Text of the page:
Self-Care For The Modern Woman: A Do-This-Not-That Guide
In case you haven’t noticed, I write a lot about self-care — like how to make time for self-care, how to make self-care easy, and all the different ways you can infuse self-care into your everyday life. I write about this stuff, not just because it’s vitally important to my (and your) well-being, but because I used to naively believe that this stuff sorta just took care of itself. I mean, let’s face it — were you really talking about, thinking about, reading about, practicing self-care in your teens or even your early 20’s? I sure wasn’t.
Instead, I was living recklessly (not intentionally trying to be reckless, but just trying to have a really nice time as a woman in her late teens and early 20’s). I pulled multiple all-nighters a week, drank more coffee (and vodka on the weekends) than water, believed that eating pizza covered all my food group bases, and let way too many people have way too much of me — my time, my attention, sometimes even my body. Self-care wasn’t a term that I had ever heard of. Or if I had, it sure as hell didn’t register for me.
But the universe has a funny way of teaching us the lessons we must learn.
By 24 I was wholly absorbed in creating the life of my dreams — the career, the trendy downtown apartment, the boyfriend, the social life — and wholly burnt out, run-down, and spiritually, energetically, emotionally drained in my pursuit of it all. And then, on a whim, I moved across the country to be with the aforementioned boyfriend, lost my job, and found myself completely alone in a city that was foreign to me. My boyfriend worked long hours out of the house, so from sun-up to sun-down I was on my own; Forced by the universe (or God?) to slow down and focus on myself.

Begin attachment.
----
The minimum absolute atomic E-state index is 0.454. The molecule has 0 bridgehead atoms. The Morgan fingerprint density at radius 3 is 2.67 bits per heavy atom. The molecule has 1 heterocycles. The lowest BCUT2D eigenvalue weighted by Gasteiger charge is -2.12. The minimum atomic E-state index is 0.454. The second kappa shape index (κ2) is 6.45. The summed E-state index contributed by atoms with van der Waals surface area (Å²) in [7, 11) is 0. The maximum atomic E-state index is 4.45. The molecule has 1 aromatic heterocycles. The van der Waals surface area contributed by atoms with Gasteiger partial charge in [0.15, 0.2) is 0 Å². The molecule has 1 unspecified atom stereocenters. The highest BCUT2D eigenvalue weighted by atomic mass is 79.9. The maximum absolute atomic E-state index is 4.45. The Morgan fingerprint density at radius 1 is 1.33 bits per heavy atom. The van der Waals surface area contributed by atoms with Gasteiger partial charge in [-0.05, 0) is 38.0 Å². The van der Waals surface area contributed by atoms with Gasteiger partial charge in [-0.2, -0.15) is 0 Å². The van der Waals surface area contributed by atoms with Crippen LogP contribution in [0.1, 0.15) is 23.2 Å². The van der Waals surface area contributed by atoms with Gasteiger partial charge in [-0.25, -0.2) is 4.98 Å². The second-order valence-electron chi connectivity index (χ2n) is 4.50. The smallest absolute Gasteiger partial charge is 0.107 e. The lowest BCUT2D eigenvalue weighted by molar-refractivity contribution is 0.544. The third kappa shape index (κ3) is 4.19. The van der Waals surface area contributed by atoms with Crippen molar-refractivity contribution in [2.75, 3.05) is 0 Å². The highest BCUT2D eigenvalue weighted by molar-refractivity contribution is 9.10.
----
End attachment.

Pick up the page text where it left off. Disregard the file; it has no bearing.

What initially felt like a massive bitch-slap from the universe (or God?), was actually a priceless gift; a lesson; the beginning of my self-love journey. With no other distractions, I finally had the time to focus on myself. To ask the hard questions — What do I want to do with my life? Who do I want to be? What is my message to the world? My purpose? And to do the hard work.
I started exercising again. And writing, not for the corporate world, but for myself. Littlefoolbook was born. I slowed down. I took long baths and long walks. I spent time in nature, and lots and lots and lots of time by myself. I cried. I felt my loneliness. And then I sought out the things that would fill me up.
And what I’ve realized through all of this is that self-care isn’t just a trendy throw-around term, or an excuse to indulge. Self-care is all we have. Self-care is everything. Because the responsibility for our health, happiness, and wellbeing falls on nobody but ourselves. Because if we don’t take care, why should somebody else? Self-care can save your life. Self-care saved mine.
So with that, here’s a do-this-not-that guide for the modern woman.
DO Check In With Yourself Regularly
We live in a fast-paced world full of lists and schedules and appointments and meetings and household chores and familial obligations and and and the list goes on. It’s so easy for us to carry-on from one thing to another, crossing things off our to-do lists, totally mindlessly getting sh*t done, but never actually checking in with ourselves.
Do you need water?